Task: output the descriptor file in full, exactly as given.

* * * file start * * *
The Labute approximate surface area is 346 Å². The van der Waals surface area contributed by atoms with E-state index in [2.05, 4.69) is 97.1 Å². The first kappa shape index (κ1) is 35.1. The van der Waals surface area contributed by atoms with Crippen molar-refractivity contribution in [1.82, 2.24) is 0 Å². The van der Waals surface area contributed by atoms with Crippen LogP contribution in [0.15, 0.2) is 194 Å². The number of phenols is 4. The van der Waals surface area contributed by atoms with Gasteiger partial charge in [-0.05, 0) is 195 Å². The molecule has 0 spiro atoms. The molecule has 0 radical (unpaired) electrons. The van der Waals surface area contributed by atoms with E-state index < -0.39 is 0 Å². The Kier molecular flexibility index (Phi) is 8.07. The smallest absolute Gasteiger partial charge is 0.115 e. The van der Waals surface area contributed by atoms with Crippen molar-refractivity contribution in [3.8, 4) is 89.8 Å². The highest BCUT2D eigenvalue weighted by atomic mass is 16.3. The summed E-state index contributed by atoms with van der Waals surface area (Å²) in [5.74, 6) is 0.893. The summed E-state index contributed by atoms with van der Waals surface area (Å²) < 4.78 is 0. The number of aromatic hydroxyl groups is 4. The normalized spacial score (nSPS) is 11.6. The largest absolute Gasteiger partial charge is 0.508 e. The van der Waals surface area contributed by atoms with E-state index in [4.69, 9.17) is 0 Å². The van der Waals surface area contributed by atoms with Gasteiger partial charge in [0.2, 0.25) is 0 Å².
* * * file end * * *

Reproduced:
The Labute approximate surface area is 346 Å². The van der Waals surface area contributed by atoms with E-state index in [2.05, 4.69) is 97.1 Å². The first kappa shape index (κ1) is 35.1. The van der Waals surface area contributed by atoms with Crippen molar-refractivity contribution in [1.82, 2.24) is 0 Å². The van der Waals surface area contributed by atoms with Crippen LogP contribution in [0.15, 0.2) is 194 Å². The number of phenols is 4. The van der Waals surface area contributed by atoms with Gasteiger partial charge in [-0.05, 0) is 195 Å². The molecule has 0 spiro atoms. The molecule has 0 radical (unpaired) electrons. The van der Waals surface area contributed by atoms with E-state index < -0.39 is 0 Å². The Kier molecular flexibility index (Phi) is 8.07. The smallest absolute Gasteiger partial charge is 0.115 e. The van der Waals surface area contributed by atoms with Crippen molar-refractivity contribution in [3.8, 4) is 89.8 Å². The highest BCUT2D eigenvalue weighted by atomic mass is 16.3. The summed E-state index contributed by atoms with van der Waals surface area (Å²) in [5.74, 6) is 0.893. The summed E-state index contributed by atoms with van der Waals surface area (Å²) < 4.78 is 0. The number of aromatic hydroxyl groups is 4. The normalized spacial score (nSPS) is 11.6. The largest absolute Gasteiger partial charge is 0.508 e. The van der Waals surface area contributed by atoms with E-state index in [4.69, 9.17) is 0 Å². The van der Waals surface area contributed by atoms with Gasteiger partial charge in [0.2, 0.25) is 0 Å².